Curtin University is a member of Australian Technology Network (ATN), and is active in research in a range of academic and practical fields, including Resources and Energy (e.g., petroleum gas), Information and Communication, Health, Ageing and Well-being (Public Health), Communities and Changing Environments, Growth and Prosperity and Creative Writing.

    It is the only Western Australian university to produce a PhD recipient of the AINSE gold medal, which is the highest recognition for PhD-level research excellence in Australia and New Zealand.

    Curtin has become active in research and partnerships overseas, particularly in mainland China. It is involved in a number of business, management, and research projects, particularly in supercomputing, where the university participates in a tri-continental array with nodes in Perth, Beijing, and Edinburgh. Western Australia has become an important exporter of minerals, petroleum and natural gas. The Chinese Premier Wen Jiabao visited the Woodside-funded hydrocarbon research facility during his visit to Australia in 2005.

     
  • richardmitnick 12:48 pm on August 12, 2022 Permalink | Reply
    Tags: , , , Curtin University AU, , Findings indicate that much of the seawater initially bound within the ancient primitive lavas would have been released at temperatures greater than 700 degrees Celsius., , How water is stored and transported through Earth’s crust influences everything from where volcanoes and mineral deposits form to where earthquakes occur., , New Curtin research has provided evidence that Earth's continents were formed by giant meteorite impacts prevalent during the first billion years of our planet's four-and-a-half-billion year history., , Such high temperature waters' release would have caused surrounding rocks to melt ultimately to form the continents.   

    From Curtin University (AU): Conflicting stores from one university:: “Study shows Earth’s ancient water cycle was key to making continents” vs “Evidence that giant meteorite impacts created the continents” 

    From Curtin University (AU)

    The first story:

    Greta Carlshausen
    Media Officer
    Tel: +61 8 9266 3549
    Mob: +61 422 993 535
    greta.carlshausen@curtin.edu.au

    Vanessa Beasley
    Deputy Director
    Tel: +61 8 9266 1811
    Mob: +61 466 853 121
    vanessa.beasley@curtin.edu.au

    A new Curtin University study has found that water was transported much deeper in the early Earth than previously thought, shedding new light on how the continents were originally formed.

    1

    The study, published in Earth and Planetary Science Letters [below], answers long-standing questions about the early Earth water cycle.

    Lead researcher Dr Michael Hartnady, from the Curtin School of Earth and Planetary Sciences, said how water is stored and transported through Earth’s crust influences everything, from where volcanoes and mineral deposits form to where earthquakes occur.

    “Although we understand the modern deep-water cycle, we know very little about how it worked when Earth was still a very young planet,” Dr Hartnady said.

    “Multiple lines of geological evidence show that water was transported to great depths within Earth all the way back to 3.5 billion years ago, although it is not well understood how exactly it got there.”

    Researchers used sophisticated modelling to show that primitive high-magnesium volcanic rocks – that erupted onto the ocean floor in the early Earth – would have soaked up much more seawater than more modern lavas.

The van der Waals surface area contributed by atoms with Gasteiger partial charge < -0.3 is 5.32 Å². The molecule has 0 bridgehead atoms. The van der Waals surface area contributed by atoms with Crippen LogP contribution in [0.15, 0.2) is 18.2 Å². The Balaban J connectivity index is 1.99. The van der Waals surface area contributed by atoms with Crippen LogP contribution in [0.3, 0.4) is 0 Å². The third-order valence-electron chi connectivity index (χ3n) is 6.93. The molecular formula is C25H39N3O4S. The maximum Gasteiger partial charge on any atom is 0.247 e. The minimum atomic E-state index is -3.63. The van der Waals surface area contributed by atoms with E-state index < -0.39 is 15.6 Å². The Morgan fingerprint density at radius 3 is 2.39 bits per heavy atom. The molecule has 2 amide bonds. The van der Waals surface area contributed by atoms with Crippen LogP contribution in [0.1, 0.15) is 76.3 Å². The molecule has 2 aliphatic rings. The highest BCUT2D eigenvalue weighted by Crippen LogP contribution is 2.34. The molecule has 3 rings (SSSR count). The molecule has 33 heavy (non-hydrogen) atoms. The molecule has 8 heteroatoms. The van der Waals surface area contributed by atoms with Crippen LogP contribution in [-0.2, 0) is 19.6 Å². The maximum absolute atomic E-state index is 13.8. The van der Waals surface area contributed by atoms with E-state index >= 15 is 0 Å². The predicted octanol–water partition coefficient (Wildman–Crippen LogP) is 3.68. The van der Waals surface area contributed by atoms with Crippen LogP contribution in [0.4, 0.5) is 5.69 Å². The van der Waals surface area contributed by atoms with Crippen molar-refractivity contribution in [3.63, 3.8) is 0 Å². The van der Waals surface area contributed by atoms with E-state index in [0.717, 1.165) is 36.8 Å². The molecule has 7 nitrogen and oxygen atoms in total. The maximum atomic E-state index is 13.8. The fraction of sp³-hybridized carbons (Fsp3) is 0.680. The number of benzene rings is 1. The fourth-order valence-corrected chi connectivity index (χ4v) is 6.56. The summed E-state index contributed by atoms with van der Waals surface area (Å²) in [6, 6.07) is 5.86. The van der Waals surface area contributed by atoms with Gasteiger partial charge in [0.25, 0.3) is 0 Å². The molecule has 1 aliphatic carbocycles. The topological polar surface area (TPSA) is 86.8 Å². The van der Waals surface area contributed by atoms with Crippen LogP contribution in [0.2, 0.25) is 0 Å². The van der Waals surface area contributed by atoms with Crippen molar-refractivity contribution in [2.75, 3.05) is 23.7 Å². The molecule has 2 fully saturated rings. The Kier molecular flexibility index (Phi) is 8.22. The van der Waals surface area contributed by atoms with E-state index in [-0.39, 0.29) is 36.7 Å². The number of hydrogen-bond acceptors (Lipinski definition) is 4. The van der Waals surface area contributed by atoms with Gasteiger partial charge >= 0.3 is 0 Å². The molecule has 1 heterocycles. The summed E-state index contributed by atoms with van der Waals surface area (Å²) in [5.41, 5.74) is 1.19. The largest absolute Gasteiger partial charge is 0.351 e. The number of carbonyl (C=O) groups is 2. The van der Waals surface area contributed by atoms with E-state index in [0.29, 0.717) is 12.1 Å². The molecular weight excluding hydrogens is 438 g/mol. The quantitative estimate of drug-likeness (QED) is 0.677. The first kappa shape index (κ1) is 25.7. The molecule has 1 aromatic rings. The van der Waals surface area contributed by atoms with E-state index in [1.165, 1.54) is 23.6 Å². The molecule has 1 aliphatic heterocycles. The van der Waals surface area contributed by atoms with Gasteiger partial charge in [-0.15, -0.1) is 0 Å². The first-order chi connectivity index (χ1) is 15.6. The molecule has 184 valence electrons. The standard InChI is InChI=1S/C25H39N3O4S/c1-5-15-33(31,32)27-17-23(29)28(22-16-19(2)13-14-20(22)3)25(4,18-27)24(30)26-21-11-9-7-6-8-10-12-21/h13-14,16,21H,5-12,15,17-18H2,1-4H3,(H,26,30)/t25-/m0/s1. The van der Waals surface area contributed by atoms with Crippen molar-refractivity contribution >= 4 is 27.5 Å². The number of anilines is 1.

“This water, which is locked into particular crystals within the rock, would have been released as the rocks were buried and began to ‘sweat’. In modern lavas, this sweating happens at a temperature of about 500 degrees Celsius,” Dr Hartnady said.

    “Our findings indicate that much of the seawater initially bound within the ancient primitive lavas would have been released at much higher temperatures, greater than 700 degrees Celsius.

    “Importantly, this means that the water was transported much deeper into the early Earth than previously thought. Its release would have caused surrounding rocks to melt ultimately to form the continents.”

    Dr Hartnady said this research helped to explain the inner workings of the planet from more than 2.5 billion years ago.

    “Interestingly, the oldest parts of the continents, the cratons, also contain some of the largest gold deposits on Earth including the Golden Mile near Kalgoorlie,” Dr Hartnady said.

    “These gold deposits required huge volumes of water to form, and we still don’t have a good explanation for where it came from. Our new research may help solve these and other questions, perhaps even those related to the origins of life.”

    This research was funded by the Australian Research Council, Geological Survey of Western Australia and Northern Star Resources Ltd.

    The second story:

    Evidence that giant meteorite impacts created the continents

    New Curtin research has provided the strongest evidence yet that Earth’s continents were formed by giant meteorite impacts that were particularly prevalent during the first billion years or so of our planet’s four-and-a-half-billion year history.

    Dr Tim Johnson from Curtin’s School of Earth and Planetary Sciences said the idea that the continents originally formed at sites of giant meteorite impacts had been around for decades, but until now there was little solid evidence to support the theory.

    “By examining tiny crystals of the mineral zircon in rocks from the Pilbara Craton in Western Australia, which represents Earth’s best-preserved remnant of ancient crust, we found evidence of these giant meteorite impacts,” Dr Johnson said.